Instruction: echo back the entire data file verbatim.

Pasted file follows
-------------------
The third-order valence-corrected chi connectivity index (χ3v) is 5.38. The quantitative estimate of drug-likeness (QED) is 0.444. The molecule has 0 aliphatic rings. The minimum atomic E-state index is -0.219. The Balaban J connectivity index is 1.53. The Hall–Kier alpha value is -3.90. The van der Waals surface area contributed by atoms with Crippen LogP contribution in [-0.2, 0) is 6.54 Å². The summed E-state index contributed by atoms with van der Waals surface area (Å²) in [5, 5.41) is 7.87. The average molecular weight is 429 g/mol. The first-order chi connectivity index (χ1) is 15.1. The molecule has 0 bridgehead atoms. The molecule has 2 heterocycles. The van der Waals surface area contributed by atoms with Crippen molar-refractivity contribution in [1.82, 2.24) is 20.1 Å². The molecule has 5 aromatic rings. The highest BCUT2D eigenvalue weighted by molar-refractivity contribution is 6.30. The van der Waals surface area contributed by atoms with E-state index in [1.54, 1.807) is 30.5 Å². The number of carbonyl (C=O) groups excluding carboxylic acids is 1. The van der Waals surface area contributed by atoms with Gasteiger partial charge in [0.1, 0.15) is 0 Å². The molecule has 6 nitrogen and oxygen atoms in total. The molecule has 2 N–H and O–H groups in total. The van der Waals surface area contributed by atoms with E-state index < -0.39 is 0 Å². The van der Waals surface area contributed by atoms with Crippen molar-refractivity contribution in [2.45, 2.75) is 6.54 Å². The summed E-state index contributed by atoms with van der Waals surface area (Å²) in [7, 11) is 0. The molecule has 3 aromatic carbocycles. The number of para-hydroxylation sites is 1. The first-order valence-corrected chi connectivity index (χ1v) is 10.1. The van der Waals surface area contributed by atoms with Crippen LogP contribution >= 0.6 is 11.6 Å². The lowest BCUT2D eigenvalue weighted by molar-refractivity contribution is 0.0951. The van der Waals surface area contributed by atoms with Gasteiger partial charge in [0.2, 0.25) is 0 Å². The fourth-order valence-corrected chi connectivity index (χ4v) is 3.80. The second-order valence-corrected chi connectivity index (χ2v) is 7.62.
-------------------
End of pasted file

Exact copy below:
The third-order valence-corrected chi connectivity index (χ3v) is 5.38. The quantitative estimate of drug-likeness (QED) is 0.444. The molecule has 0 aliphatic rings. The minimum atomic E-state index is -0.219. The Balaban J connectivity index is 1.53. The Hall–Kier alpha value is -3.90. The van der Waals surface area contributed by atoms with Crippen LogP contribution in [-0.2, 0) is 6.54 Å². The summed E-state index contributed by atoms with van der Waals surface area (Å²) in [5, 5.41) is 7.87. The average molecular weight is 429 g/mol. The first-order chi connectivity index (χ1) is 15.1. The molecule has 0 bridgehead atoms. The molecule has 2 heterocycles. The van der Waals surface area contributed by atoms with Crippen molar-refractivity contribution in [1.82, 2.24) is 20.1 Å². The molecule has 5 aromatic rings. The highest BCUT2D eigenvalue weighted by molar-refractivity contribution is 6.30. The van der Waals surface area contributed by atoms with E-state index in [1.54, 1.807) is 30.5 Å². The number of carbonyl (C=O) groups excluding carboxylic acids is 1. The van der Waals surface area contributed by atoms with Gasteiger partial charge in [0.1, 0.15) is 0 Å². The molecule has 6 nitrogen and oxygen atoms in total. The molecule has 2 N–H and O–H groups in total. The van der Waals surface area contributed by atoms with E-state index < -0.39 is 0 Å². The van der Waals surface area contributed by atoms with Crippen molar-refractivity contribution in [2.45, 2.75) is 6.54 Å². The summed E-state index contributed by atoms with van der Waals surface area (Å²) in [7, 11) is 0. The molecule has 3 aromatic carbocycles. The number of para-hydroxylation sites is 1. The first-order valence-corrected chi connectivity index (χ1v) is 10.1. The van der Waals surface area contributed by atoms with Crippen LogP contribution >= 0.6 is 11.6 Å². The lowest BCUT2D eigenvalue weighted by molar-refractivity contribution is 0.0951. The van der Waals surface area contributed by atoms with Gasteiger partial charge in [0.2, 0.25) is 0 Å². The fourth-order valence-corrected chi connectivity index (χ4v) is 3.80. The second-order valence-corrected chi connectivity index (χ2v) is 7.62.